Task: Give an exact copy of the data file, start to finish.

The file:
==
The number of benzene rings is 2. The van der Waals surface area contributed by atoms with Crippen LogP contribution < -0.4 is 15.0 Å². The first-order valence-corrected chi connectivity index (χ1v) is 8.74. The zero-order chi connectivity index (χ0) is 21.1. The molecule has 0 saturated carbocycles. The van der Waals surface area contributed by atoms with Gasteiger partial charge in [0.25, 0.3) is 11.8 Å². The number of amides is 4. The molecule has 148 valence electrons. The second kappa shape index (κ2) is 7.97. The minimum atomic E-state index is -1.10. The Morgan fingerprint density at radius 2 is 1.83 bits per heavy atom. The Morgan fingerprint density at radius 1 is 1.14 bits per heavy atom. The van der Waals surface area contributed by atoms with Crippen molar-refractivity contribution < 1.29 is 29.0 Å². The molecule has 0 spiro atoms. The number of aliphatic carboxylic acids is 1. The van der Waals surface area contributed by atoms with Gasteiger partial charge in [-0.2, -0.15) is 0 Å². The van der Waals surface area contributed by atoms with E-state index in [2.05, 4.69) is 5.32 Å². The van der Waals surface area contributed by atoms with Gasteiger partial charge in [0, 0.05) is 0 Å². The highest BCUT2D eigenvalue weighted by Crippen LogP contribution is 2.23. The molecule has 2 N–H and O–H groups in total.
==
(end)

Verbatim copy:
The number of benzene rings is 2. The van der Waals surface area contributed by atoms with Crippen LogP contribution < -0.4 is 15.0 Å². The first-order valence-corrected chi connectivity index (χ1v) is 8.74. The zero-order chi connectivity index (χ0) is 21.1. The molecule has 0 saturated carbocycles. The van der Waals surface area contributed by atoms with Gasteiger partial charge in [0.25, 0.3) is 11.8 Å². The number of amides is 4. The molecule has 148 valence electrons. The second kappa shape index (κ2) is 7.97. The minimum atomic E-state index is -1.10. The Morgan fingerprint density at radius 2 is 1.83 bits per heavy atom. The Morgan fingerprint density at radius 1 is 1.14 bits per heavy atom. The van der Waals surface area contributed by atoms with Crippen molar-refractivity contribution < 1.29 is 29.0 Å². The molecule has 0 spiro atoms. The number of aliphatic carboxylic acids is 1. The van der Waals surface area contributed by atoms with Gasteiger partial charge in [-0.2, -0.15) is 0 Å². The van der Waals surface area contributed by atoms with E-state index in [2.05, 4.69) is 5.32 Å². The van der Waals surface area contributed by atoms with Gasteiger partial charge in [0, 0.05) is 0 Å². The highest BCUT2D eigenvalue weighted by Crippen LogP contribution is 2.23. The molecule has 2 N–H and O–H groups in total.